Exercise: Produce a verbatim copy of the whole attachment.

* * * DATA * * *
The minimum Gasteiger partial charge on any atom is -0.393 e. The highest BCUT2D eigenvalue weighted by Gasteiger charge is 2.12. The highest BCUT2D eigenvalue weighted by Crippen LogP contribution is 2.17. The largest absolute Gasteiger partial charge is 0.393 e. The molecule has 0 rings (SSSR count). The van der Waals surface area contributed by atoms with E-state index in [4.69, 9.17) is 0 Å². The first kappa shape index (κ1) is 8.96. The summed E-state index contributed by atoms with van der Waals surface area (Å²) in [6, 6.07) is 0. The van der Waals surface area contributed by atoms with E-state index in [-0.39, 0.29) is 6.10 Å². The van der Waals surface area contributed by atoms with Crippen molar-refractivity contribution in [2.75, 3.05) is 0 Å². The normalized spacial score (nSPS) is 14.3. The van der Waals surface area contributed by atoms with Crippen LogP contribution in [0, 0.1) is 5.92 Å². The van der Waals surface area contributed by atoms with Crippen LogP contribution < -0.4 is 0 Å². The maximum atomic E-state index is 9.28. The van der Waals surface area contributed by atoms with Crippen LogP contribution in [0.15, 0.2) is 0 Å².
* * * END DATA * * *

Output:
The minimum Gasteiger partial charge on any atom is -0.393 e. The highest BCUT2D eigenvalue weighted by Gasteiger charge is 2.12. The highest BCUT2D eigenvalue weighted by Crippen LogP contribution is 2.17. The largest absolute Gasteiger partial charge is 0.393 e. The molecule has 0 rings (SSSR count). The van der Waals surface area contributed by atoms with E-state index in [4.69, 9.17) is 0 Å². The first kappa shape index (κ1) is 8.96. The summed E-state index contributed by atoms with van der Waals surface area (Å²) in [6, 6.07) is 0. The van der Waals surface area contributed by atoms with E-state index in [-0.39, 0.29) is 6.10 Å². The van der Waals surface area contributed by atoms with Crippen molar-refractivity contribution in [2.75, 3.05) is 0 Å². The normalized spacial score (nSPS) is 14.3. The van der Waals surface area contributed by atoms with Crippen LogP contribution in [0, 0.1) is 5.92 Å². The van der Waals surface area contributed by atoms with Crippen LogP contribution < -0.4 is 0 Å². The maximum atomic E-state index is 9.28. The van der Waals surface area contributed by atoms with Crippen LogP contribution in [0.15, 0.2) is 0 Å².